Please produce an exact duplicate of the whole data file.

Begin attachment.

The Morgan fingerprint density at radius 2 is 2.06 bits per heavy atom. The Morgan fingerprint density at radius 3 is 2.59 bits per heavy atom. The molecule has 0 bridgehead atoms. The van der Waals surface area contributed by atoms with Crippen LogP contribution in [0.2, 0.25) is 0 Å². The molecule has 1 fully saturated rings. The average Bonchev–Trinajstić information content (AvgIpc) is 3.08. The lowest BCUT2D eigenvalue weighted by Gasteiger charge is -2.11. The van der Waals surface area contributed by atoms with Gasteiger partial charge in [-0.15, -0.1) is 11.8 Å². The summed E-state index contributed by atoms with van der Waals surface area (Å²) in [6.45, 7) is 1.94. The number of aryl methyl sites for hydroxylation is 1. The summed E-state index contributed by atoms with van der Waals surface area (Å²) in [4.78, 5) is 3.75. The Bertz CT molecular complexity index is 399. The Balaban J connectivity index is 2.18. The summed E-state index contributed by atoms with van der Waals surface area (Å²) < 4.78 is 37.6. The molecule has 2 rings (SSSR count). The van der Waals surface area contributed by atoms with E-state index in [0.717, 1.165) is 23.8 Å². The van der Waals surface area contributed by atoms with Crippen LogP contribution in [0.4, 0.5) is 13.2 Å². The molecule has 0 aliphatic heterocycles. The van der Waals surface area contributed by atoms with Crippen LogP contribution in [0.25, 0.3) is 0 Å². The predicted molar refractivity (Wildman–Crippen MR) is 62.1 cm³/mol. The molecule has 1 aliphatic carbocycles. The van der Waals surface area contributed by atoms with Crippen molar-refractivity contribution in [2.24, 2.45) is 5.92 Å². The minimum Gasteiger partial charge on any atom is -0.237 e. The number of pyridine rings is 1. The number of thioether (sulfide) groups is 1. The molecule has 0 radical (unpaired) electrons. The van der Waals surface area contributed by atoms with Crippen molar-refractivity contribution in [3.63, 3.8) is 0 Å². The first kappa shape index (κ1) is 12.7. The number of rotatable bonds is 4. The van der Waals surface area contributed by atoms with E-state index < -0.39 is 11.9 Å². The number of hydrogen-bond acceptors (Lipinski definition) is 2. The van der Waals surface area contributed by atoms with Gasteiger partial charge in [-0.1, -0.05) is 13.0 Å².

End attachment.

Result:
The Morgan fingerprint density at radius 2 is 2.06 bits per heavy atom. The Morgan fingerprint density at radius 3 is 2.59 bits per heavy atom. The molecule has 0 bridgehead atoms. The van der Waals surface area contributed by atoms with Crippen LogP contribution in [0.2, 0.25) is 0 Å². The molecule has 1 fully saturated rings. The average Bonchev–Trinajstić information content (AvgIpc) is 3.08. The lowest BCUT2D eigenvalue weighted by Gasteiger charge is -2.11. The van der Waals surface area contributed by atoms with Gasteiger partial charge in [-0.15, -0.1) is 11.8 Å². The summed E-state index contributed by atoms with van der Waals surface area (Å²) in [6.45, 7) is 1.94. The number of aryl methyl sites for hydroxylation is 1. The summed E-state index contributed by atoms with van der Waals surface area (Å²) in [4.78, 5) is 3.75. The Bertz CT molecular complexity index is 399. The Balaban J connectivity index is 2.18. The summed E-state index contributed by atoms with van der Waals surface area (Å²) < 4.78 is 37.6. The molecule has 2 rings (SSSR count). The van der Waals surface area contributed by atoms with E-state index in [0.717, 1.165) is 23.8 Å². The van der Waals surface area contributed by atoms with Crippen LogP contribution in [0.4, 0.5) is 13.2 Å². The molecule has 0 aliphatic heterocycles. The van der Waals surface area contributed by atoms with Crippen LogP contribution in [0.25, 0.3) is 0 Å². The predicted molar refractivity (Wildman–Crippen MR) is 62.1 cm³/mol. The molecule has 1 aliphatic carbocycles. The van der Waals surface area contributed by atoms with Crippen molar-refractivity contribution in [2.24, 2.45) is 5.92 Å². The minimum Gasteiger partial charge on any atom is -0.237 e. The number of pyridine rings is 1. The number of thioether (sulfide) groups is 1. The molecule has 0 radical (unpaired) electrons. The van der Waals surface area contributed by atoms with Crippen molar-refractivity contribution in [3.63, 3.8) is 0 Å². The first kappa shape index (κ1) is 12.7. The number of rotatable bonds is 4. The van der Waals surface area contributed by atoms with E-state index < -0.39 is 11.9 Å². The number of hydrogen-bond acceptors (Lipinski definition) is 2. The van der Waals surface area contributed by atoms with Gasteiger partial charge in [-0.1, -0.05) is 13.0 Å².